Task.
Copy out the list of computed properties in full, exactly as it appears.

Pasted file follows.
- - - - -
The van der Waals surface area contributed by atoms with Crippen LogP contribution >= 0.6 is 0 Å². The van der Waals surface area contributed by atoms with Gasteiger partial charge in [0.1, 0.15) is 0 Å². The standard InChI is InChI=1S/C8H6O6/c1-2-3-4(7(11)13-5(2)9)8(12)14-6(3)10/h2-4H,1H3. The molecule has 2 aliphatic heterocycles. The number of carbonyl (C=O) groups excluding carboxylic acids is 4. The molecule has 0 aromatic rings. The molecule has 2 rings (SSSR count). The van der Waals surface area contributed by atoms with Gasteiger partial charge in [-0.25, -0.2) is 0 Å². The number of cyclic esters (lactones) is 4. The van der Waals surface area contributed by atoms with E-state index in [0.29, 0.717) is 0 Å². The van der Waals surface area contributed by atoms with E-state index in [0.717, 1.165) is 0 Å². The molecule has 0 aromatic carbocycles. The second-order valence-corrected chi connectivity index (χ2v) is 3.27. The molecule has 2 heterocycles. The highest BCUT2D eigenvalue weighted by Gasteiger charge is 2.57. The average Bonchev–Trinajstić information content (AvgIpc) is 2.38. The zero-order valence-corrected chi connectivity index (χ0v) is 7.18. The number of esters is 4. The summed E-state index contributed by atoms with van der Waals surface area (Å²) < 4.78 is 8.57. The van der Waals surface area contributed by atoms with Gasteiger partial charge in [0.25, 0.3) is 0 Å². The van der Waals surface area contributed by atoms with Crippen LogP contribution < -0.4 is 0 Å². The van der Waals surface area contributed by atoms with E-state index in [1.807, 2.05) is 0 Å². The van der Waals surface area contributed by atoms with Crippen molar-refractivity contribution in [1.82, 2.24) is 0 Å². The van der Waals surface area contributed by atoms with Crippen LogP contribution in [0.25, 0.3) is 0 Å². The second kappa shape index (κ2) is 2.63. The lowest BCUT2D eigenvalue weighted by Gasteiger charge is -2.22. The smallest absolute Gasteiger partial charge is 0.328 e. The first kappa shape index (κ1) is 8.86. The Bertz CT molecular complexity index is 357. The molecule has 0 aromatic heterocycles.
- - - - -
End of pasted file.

The van der Waals surface area contributed by atoms with Crippen LogP contribution >= 0.6 is 0 Å². The van der Waals surface area contributed by atoms with Gasteiger partial charge in [0.1, 0.15) is 0 Å². The standard InChI is InChI=1S/C8H6O6/c1-2-3-4(7(11)13-5(2)9)8(12)14-6(3)10/h2-4H,1H3. The molecule has 2 aliphatic heterocycles. The number of carbonyl (C=O) groups excluding carboxylic acids is 4. The molecule has 0 aromatic rings. The molecule has 2 rings (SSSR count). The van der Waals surface area contributed by atoms with Gasteiger partial charge in [-0.25, -0.2) is 0 Å². The number of cyclic esters (lactones) is 4. The van der Waals surface area contributed by atoms with E-state index in [0.29, 0.717) is 0 Å². The van der Waals surface area contributed by atoms with E-state index in [0.717, 1.165) is 0 Å². The molecule has 0 aromatic carbocycles. The second-order valence-corrected chi connectivity index (χ2v) is 3.27. The molecule has 2 heterocycles. The highest BCUT2D eigenvalue weighted by Gasteiger charge is 2.57. The average Bonchev–Trinajstić information content (AvgIpc) is 2.38. The zero-order valence-corrected chi connectivity index (χ0v) is 7.18. The number of esters is 4. The summed E-state index contributed by atoms with van der Waals surface area (Å²) < 4.78 is 8.57. The van der Waals surface area contributed by atoms with Gasteiger partial charge in [0.25, 0.3) is 0 Å². The van der Waals surface area contributed by atoms with Crippen LogP contribution < -0.4 is 0 Å². The van der Waals surface area contributed by atoms with E-state index in [1.807, 2.05) is 0 Å². The van der Waals surface area contributed by atoms with Crippen molar-refractivity contribution in [1.82, 2.24) is 0 Å². The van der Waals surface area contributed by atoms with Crippen LogP contribution in [0.25, 0.3) is 0 Å². The second kappa shape index (κ2) is 2.63. The lowest BCUT2D eigenvalue weighted by Gasteiger charge is -2.22. The smallest absolute Gasteiger partial charge is 0.328 e. The first kappa shape index (κ1) is 8.86. The Bertz CT molecular complexity index is 357. The molecule has 0 aromatic heterocycles.